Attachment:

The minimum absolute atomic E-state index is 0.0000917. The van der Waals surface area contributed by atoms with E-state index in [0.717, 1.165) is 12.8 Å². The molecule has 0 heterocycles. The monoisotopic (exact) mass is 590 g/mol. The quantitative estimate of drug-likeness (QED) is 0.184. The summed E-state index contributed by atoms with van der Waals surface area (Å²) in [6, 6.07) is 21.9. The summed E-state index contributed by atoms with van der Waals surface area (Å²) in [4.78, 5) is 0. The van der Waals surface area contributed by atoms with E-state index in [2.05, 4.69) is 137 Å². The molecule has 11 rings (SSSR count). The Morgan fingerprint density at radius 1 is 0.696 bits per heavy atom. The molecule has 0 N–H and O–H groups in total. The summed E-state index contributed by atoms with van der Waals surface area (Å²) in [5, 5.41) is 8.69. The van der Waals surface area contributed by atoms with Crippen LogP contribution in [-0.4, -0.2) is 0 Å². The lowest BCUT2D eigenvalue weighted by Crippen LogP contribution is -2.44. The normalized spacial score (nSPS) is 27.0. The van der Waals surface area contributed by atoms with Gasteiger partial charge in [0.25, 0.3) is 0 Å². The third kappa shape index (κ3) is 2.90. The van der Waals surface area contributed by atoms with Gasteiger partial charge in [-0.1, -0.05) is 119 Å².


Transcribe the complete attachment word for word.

The minimum absolute atomic E-state index is 0.0000917. The van der Waals surface area contributed by atoms with E-state index in [0.717, 1.165) is 12.8 Å². The molecule has 0 heterocycles. The monoisotopic (exact) mass is 590 g/mol. The quantitative estimate of drug-likeness (QED) is 0.184. The summed E-state index contributed by atoms with van der Waals surface area (Å²) in [6, 6.07) is 21.9. The summed E-state index contributed by atoms with van der Waals surface area (Å²) in [4.78, 5) is 0. The van der Waals surface area contributed by atoms with E-state index in [2.05, 4.69) is 137 Å². The molecule has 11 rings (SSSR count). The Morgan fingerprint density at radius 1 is 0.696 bits per heavy atom. The molecule has 0 N–H and O–H groups in total. The summed E-state index contributed by atoms with van der Waals surface area (Å²) in [5, 5.41) is 8.69. The van der Waals surface area contributed by atoms with Crippen LogP contribution in [-0.4, -0.2) is 0 Å². The lowest BCUT2D eigenvalue weighted by Crippen LogP contribution is -2.44. The normalized spacial score (nSPS) is 27.0. The van der Waals surface area contributed by atoms with Gasteiger partial charge in [0.25, 0.3) is 0 Å². The third kappa shape index (κ3) is 2.90. The van der Waals surface area contributed by atoms with Gasteiger partial charge in [-0.1, -0.05) is 119 Å².